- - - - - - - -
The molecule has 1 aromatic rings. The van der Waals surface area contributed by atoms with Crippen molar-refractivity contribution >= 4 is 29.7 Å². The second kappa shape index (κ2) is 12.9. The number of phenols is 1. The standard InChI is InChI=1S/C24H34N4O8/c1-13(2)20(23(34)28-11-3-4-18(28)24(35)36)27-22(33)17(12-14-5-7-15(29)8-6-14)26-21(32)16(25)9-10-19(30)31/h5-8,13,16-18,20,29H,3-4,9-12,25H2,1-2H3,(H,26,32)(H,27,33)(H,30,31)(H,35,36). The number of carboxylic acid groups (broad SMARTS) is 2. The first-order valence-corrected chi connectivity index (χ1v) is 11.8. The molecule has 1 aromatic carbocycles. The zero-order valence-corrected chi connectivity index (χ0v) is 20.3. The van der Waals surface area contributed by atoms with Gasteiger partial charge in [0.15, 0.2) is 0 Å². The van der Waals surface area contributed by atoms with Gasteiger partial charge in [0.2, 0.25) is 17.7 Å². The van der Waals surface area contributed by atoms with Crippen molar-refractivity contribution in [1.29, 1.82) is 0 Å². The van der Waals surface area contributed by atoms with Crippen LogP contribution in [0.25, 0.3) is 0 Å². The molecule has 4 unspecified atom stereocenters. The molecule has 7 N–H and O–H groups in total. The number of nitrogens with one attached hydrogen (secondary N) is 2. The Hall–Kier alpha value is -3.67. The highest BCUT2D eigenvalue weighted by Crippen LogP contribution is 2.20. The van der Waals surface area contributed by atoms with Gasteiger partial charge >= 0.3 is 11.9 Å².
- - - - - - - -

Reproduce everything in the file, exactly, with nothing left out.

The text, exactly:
The molecule has 1 aromatic rings. The van der Waals surface area contributed by atoms with Crippen molar-refractivity contribution >= 4 is 29.7 Å². The second kappa shape index (κ2) is 12.9. The number of phenols is 1. The standard InChI is InChI=1S/C24H34N4O8/c1-13(2)20(23(34)28-11-3-4-18(28)24(35)36)27-22(33)17(12-14-5-7-15(29)8-6-14)26-21(32)16(25)9-10-19(30)31/h5-8,13,16-18,20,29H,3-4,9-12,25H2,1-2H3,(H,26,32)(H,27,33)(H,30,31)(H,35,36). The number of carboxylic acid groups (broad SMARTS) is 2. The first-order valence-corrected chi connectivity index (χ1v) is 11.8. The molecule has 1 aromatic carbocycles. The zero-order valence-corrected chi connectivity index (χ0v) is 20.3. The van der Waals surface area contributed by atoms with Gasteiger partial charge in [0.15, 0.2) is 0 Å². The van der Waals surface area contributed by atoms with Gasteiger partial charge in [0.2, 0.25) is 17.7 Å². The van der Waals surface area contributed by atoms with Crippen molar-refractivity contribution in [1.29, 1.82) is 0 Å². The van der Waals surface area contributed by atoms with Crippen LogP contribution in [0.25, 0.3) is 0 Å². The molecule has 4 unspecified atom stereocenters. The molecule has 7 N–H and O–H groups in total. The number of nitrogens with one attached hydrogen (secondary N) is 2. The Hall–Kier alpha value is -3.67. The highest BCUT2D eigenvalue weighted by Crippen LogP contribution is 2.20. The van der Waals surface area contributed by atoms with Gasteiger partial charge >= 0.3 is 11.9 Å².